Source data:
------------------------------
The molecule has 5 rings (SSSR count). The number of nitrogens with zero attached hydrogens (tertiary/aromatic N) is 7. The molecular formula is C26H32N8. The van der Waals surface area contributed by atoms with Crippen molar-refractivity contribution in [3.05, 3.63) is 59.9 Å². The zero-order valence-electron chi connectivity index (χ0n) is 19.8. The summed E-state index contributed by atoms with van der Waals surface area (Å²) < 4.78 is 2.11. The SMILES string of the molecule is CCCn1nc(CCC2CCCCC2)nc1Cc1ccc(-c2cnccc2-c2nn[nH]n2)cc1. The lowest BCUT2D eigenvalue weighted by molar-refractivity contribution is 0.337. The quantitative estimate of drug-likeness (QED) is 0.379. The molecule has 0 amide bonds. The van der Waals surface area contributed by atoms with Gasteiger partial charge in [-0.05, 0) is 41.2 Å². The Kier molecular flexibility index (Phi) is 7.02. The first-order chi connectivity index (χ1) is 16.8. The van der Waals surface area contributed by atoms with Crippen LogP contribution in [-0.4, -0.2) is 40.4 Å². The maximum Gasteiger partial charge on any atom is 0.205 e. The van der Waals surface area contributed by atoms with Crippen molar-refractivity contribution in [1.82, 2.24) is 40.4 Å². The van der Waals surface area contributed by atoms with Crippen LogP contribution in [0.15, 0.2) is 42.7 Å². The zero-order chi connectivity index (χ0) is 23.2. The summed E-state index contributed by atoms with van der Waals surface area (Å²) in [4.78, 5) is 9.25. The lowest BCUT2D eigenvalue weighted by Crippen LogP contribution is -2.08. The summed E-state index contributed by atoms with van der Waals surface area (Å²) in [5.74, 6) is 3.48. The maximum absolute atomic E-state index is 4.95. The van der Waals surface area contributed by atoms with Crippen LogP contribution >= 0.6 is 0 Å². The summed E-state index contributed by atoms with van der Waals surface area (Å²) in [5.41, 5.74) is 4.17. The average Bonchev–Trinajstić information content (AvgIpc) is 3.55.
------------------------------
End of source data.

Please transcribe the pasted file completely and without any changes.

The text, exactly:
The molecule has 5 rings (SSSR count). The number of nitrogens with zero attached hydrogens (tertiary/aromatic N) is 7. The molecular formula is C26H32N8. The van der Waals surface area contributed by atoms with Crippen molar-refractivity contribution in [3.05, 3.63) is 59.9 Å². The zero-order valence-electron chi connectivity index (χ0n) is 19.8. The summed E-state index contributed by atoms with van der Waals surface area (Å²) < 4.78 is 2.11. The SMILES string of the molecule is CCCn1nc(CCC2CCCCC2)nc1Cc1ccc(-c2cnccc2-c2nn[nH]n2)cc1. The lowest BCUT2D eigenvalue weighted by molar-refractivity contribution is 0.337. The quantitative estimate of drug-likeness (QED) is 0.379. The molecule has 0 amide bonds. The van der Waals surface area contributed by atoms with Gasteiger partial charge in [-0.05, 0) is 41.2 Å². The Kier molecular flexibility index (Phi) is 7.02. The first-order chi connectivity index (χ1) is 16.8. The van der Waals surface area contributed by atoms with Crippen LogP contribution in [-0.4, -0.2) is 40.4 Å². The maximum Gasteiger partial charge on any atom is 0.205 e. The van der Waals surface area contributed by atoms with Crippen molar-refractivity contribution in [1.82, 2.24) is 40.4 Å². The van der Waals surface area contributed by atoms with Crippen LogP contribution in [0.15, 0.2) is 42.7 Å². The zero-order chi connectivity index (χ0) is 23.2. The summed E-state index contributed by atoms with van der Waals surface area (Å²) in [4.78, 5) is 9.25. The lowest BCUT2D eigenvalue weighted by Crippen LogP contribution is -2.08. The summed E-state index contributed by atoms with van der Waals surface area (Å²) in [5.74, 6) is 3.48. The maximum absolute atomic E-state index is 4.95. The van der Waals surface area contributed by atoms with Crippen LogP contribution >= 0.6 is 0 Å². The summed E-state index contributed by atoms with van der Waals surface area (Å²) in [5.41, 5.74) is 4.17. The average Bonchev–Trinajstić information content (AvgIpc) is 3.55.